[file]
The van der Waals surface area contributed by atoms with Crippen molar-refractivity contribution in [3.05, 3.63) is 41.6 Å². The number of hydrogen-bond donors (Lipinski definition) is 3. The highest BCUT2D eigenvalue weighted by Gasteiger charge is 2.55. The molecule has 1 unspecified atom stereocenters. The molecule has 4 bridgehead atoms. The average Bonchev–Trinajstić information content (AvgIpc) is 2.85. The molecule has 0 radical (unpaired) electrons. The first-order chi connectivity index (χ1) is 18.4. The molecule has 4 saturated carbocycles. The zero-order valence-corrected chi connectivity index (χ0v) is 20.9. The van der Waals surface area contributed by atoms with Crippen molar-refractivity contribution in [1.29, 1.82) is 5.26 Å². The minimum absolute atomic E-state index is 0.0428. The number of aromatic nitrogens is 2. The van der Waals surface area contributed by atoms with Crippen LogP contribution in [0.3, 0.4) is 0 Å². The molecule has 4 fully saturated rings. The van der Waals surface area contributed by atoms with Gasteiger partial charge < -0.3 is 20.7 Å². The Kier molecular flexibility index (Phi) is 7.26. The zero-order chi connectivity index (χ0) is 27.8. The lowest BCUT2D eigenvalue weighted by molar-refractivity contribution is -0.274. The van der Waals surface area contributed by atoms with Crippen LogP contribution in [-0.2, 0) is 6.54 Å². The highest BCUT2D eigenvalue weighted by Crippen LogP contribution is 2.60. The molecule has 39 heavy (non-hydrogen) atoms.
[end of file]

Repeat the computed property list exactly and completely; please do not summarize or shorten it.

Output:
The van der Waals surface area contributed by atoms with Crippen molar-refractivity contribution in [3.05, 3.63) is 41.6 Å². The number of hydrogen-bond donors (Lipinski definition) is 3. The highest BCUT2D eigenvalue weighted by Gasteiger charge is 2.55. The molecule has 1 unspecified atom stereocenters. The molecule has 4 bridgehead atoms. The average Bonchev–Trinajstić information content (AvgIpc) is 2.85. The molecule has 0 radical (unpaired) electrons. The first-order chi connectivity index (χ1) is 18.4. The molecule has 4 saturated carbocycles. The zero-order valence-corrected chi connectivity index (χ0v) is 20.9. The van der Waals surface area contributed by atoms with Crippen molar-refractivity contribution in [1.29, 1.82) is 5.26 Å². The minimum absolute atomic E-state index is 0.0428. The number of aromatic nitrogens is 2. The van der Waals surface area contributed by atoms with Crippen LogP contribution in [0.3, 0.4) is 0 Å². The molecule has 4 fully saturated rings. The van der Waals surface area contributed by atoms with Gasteiger partial charge < -0.3 is 20.7 Å². The Kier molecular flexibility index (Phi) is 7.26. The zero-order chi connectivity index (χ0) is 27.8. The lowest BCUT2D eigenvalue weighted by molar-refractivity contribution is -0.274. The van der Waals surface area contributed by atoms with Crippen LogP contribution in [-0.2, 0) is 6.54 Å². The highest BCUT2D eigenvalue weighted by Crippen LogP contribution is 2.60. The molecule has 39 heavy (non-hydrogen) atoms.